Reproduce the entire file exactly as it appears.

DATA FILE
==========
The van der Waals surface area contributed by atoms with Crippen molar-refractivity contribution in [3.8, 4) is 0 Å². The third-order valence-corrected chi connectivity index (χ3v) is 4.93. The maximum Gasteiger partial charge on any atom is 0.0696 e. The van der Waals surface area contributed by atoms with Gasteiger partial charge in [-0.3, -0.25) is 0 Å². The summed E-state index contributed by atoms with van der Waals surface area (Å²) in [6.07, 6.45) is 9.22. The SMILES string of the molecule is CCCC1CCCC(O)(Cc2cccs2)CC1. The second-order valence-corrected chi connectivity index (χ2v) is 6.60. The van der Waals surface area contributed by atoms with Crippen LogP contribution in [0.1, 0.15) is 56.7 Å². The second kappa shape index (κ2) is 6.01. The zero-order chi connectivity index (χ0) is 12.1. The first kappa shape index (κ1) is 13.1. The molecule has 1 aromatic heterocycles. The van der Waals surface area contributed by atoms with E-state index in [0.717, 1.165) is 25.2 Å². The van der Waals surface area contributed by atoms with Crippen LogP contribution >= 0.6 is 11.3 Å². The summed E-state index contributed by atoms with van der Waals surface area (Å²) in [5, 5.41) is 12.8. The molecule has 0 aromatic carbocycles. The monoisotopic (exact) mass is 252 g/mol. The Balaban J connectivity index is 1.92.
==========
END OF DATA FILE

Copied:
The van der Waals surface area contributed by atoms with Crippen molar-refractivity contribution in [3.8, 4) is 0 Å². The third-order valence-corrected chi connectivity index (χ3v) is 4.93. The maximum Gasteiger partial charge on any atom is 0.0696 e. The van der Waals surface area contributed by atoms with Gasteiger partial charge in [-0.3, -0.25) is 0 Å². The summed E-state index contributed by atoms with van der Waals surface area (Å²) in [6.07, 6.45) is 9.22. The SMILES string of the molecule is CCCC1CCCC(O)(Cc2cccs2)CC1. The second-order valence-corrected chi connectivity index (χ2v) is 6.60. The van der Waals surface area contributed by atoms with Crippen LogP contribution in [0.1, 0.15) is 56.7 Å². The second kappa shape index (κ2) is 6.01. The zero-order chi connectivity index (χ0) is 12.1. The first kappa shape index (κ1) is 13.1. The molecule has 1 aromatic heterocycles. The van der Waals surface area contributed by atoms with E-state index in [0.717, 1.165) is 25.2 Å². The van der Waals surface area contributed by atoms with Crippen LogP contribution >= 0.6 is 11.3 Å². The summed E-state index contributed by atoms with van der Waals surface area (Å²) in [5, 5.41) is 12.8. The molecule has 0 aromatic carbocycles. The monoisotopic (exact) mass is 252 g/mol. The Balaban J connectivity index is 1.92.